Unions have welcomed a merger between steel giants Tata and Thyssenkrupp, which is set to secure dozens of jobs in Hartlepool and lead to investment.
Tata employs about 270 people at its mill in Brenda Eoad.
Today's deal confirms a joint venture between Tata and the German firm and ends years of uncertainty over the future of plants including the Port Talbot works in South Wales.
Roy Rickhuss, general secretary of the Community union, said there would now be 'significant' investment across Tata Steel's UK business.
"Steelworkers have fought hard to ensure the future of British steel-making," he said.
"As part of this joint venture, we have secured significant investment across Tata Steel's UK business, including a repair of Port Talbot's blast furnace number five, which could see it produce steel until at least 2026.
"With a commitment to avoid compulsory redundancies until October 2026, and the first £200million of any operating profit being invested back in the business, this joint venture has the potential to safeguards jobs and steel-making for a generation.
"However, this joint venture will only succeed if the necessary strategic investments are made to allow the business to thrive," he added.
Tata Steel chairman Natarajan Chandrasekaran said: "The joint venture will create a strong pan-European steel company that is structurally robust and competitive.
"This is a significant milestone for Tata Steel and we remain fully committed to the long-term interest of the joint venture company.
"We are confident that this company will create value for all stakeholders."
Dr Heinrich Hiesinger, chief executive of Thyssenkrupp, added: "We will create a highly competitive European steel player based on a strong industrial logic and strategic rationale.
"We will secure jobs and contribute to maintaining value chains in European core industries."
Tata said it had made a specific commitment that its ambition is not to have any compulsory redundancies in the UK as a result of the joint venture.
A statement said: "We remain committed to developing our existing employees, and bringing in new talent to improve the capability of our UK workforce whose dedication, resourcefulness and energy is so valued."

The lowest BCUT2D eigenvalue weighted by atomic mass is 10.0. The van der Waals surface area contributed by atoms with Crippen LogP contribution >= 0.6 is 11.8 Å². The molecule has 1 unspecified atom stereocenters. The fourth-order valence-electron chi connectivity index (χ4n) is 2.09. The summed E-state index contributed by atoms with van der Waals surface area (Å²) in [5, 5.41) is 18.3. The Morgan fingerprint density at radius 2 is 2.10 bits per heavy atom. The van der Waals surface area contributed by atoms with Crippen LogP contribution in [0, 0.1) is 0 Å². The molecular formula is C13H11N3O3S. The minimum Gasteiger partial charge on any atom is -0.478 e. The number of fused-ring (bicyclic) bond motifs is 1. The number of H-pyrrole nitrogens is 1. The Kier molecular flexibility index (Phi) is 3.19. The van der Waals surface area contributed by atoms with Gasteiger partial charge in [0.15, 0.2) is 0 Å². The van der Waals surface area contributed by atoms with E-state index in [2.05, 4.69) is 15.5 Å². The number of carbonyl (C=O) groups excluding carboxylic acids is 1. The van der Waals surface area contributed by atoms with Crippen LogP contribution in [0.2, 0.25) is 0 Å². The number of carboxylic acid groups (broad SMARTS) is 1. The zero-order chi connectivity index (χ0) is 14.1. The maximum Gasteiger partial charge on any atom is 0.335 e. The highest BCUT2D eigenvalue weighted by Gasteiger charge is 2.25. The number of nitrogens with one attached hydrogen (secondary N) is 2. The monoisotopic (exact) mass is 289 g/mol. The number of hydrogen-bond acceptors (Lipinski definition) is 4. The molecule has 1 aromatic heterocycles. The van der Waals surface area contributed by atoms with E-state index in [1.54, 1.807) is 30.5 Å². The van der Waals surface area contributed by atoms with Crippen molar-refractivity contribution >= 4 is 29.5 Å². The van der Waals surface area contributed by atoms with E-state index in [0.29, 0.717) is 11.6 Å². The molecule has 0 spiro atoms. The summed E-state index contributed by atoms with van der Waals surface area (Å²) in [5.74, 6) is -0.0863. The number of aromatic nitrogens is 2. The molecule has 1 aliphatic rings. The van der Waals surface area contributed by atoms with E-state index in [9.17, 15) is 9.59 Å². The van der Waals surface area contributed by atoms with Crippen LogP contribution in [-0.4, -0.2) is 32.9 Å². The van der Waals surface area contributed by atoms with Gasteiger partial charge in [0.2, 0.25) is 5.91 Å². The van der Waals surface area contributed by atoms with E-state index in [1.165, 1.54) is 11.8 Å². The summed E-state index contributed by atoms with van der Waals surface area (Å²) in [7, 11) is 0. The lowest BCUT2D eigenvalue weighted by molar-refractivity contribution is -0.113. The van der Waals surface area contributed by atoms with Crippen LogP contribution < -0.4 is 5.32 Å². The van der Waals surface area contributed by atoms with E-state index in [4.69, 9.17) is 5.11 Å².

Plans to invest in extending the life of Blast Furnace 5 at Port Talbot have been approved and will go ahead this year, said the company, adding: "This is a critical part of our UK strategy and will underpin improvements throughout the UK supply chain."
The business case for a full relining of the blast furnace will be made in the coming years.
The decision to combine the steel businesses in a 50/50 joint venture will create the second biggest steel firm in Europe after Arcelor Mittal.
Unite union national officer Tony Brady said: "Tata Steel's UK workforce is world-class and has worked tirelessly under a cloud of uncertainty to keep steel making alive in the UK.
"Those steelworkers have made great sacrifices in working to secure a future for Tata Steel.
"We will be seeking guarantees over jobs and investment for the UK operations of the joint venture to secure the future of UK steel. The UK plants desperately require a level playing field through investment and commitment to the long-term future of steel-making at Port Talbot."
Ross Murdoch, national officer of the GMB, said: "Along with our sister unions in Tata Steel, GMB has always strived to secure jobs and long term investment for the highly skilled workforce within Tata Steel UK.
"We will continue to ensure jobs and investment remain the key underpinning priorities within any final joint venture, which must equate to opportunities for our members in the UK, particularly after the difficult and uncertain recent times they have faced."
Stephen Kinnock, Labour MP for Aberavon, said: "For this joint venture to really succeed and to guarantee the longer-term future of the plant, and the UK steel industry, sustained investment in the plant is needed over and above the currently committed work on Blast Furnace 5.
"The UK Government also needs to step up and play its part and back the sector and follow through on its promises on energy costs and procurement.
"It's over two years since I flew out to Mumbai with Community union colleagues, for crisis talks with the Tata Group. Since then steelworkers in Port Talbot and across the length and breadth of the UK have fought tooth and nail to save the British steel industry."